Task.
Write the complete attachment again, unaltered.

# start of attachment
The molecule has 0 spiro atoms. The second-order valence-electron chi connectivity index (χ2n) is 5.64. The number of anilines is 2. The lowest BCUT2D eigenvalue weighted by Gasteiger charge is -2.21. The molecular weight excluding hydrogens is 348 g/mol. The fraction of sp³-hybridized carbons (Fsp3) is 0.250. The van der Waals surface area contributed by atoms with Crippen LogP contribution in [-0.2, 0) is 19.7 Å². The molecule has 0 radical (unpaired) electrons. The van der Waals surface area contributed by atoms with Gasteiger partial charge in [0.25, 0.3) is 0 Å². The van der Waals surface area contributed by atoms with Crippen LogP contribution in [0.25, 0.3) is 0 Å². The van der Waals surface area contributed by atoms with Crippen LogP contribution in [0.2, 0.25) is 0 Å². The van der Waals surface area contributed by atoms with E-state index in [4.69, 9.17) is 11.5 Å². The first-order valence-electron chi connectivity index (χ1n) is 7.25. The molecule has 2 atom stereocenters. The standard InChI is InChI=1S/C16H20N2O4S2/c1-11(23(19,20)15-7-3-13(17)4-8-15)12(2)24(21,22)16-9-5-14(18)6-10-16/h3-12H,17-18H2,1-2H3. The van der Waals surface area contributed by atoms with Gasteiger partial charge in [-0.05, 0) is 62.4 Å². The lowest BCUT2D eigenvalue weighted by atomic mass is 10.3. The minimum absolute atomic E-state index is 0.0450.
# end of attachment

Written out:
The molecule has 0 spiro atoms. The second-order valence-electron chi connectivity index (χ2n) is 5.64. The number of anilines is 2. The lowest BCUT2D eigenvalue weighted by Gasteiger charge is -2.21. The molecular weight excluding hydrogens is 348 g/mol. The fraction of sp³-hybridized carbons (Fsp3) is 0.250. The van der Waals surface area contributed by atoms with Crippen LogP contribution in [-0.2, 0) is 19.7 Å². The molecule has 0 radical (unpaired) electrons. The van der Waals surface area contributed by atoms with Gasteiger partial charge in [0.25, 0.3) is 0 Å². The van der Waals surface area contributed by atoms with Crippen LogP contribution in [0.25, 0.3) is 0 Å². The van der Waals surface area contributed by atoms with Crippen LogP contribution in [0.2, 0.25) is 0 Å². The van der Waals surface area contributed by atoms with E-state index in [4.69, 9.17) is 11.5 Å². The first-order valence-electron chi connectivity index (χ1n) is 7.25. The molecule has 2 atom stereocenters. The standard InChI is InChI=1S/C16H20N2O4S2/c1-11(23(19,20)15-7-3-13(17)4-8-15)12(2)24(21,22)16-9-5-14(18)6-10-16/h3-12H,17-18H2,1-2H3. The van der Waals surface area contributed by atoms with Gasteiger partial charge in [-0.05, 0) is 62.4 Å². The lowest BCUT2D eigenvalue weighted by atomic mass is 10.3. The minimum absolute atomic E-state index is 0.0450.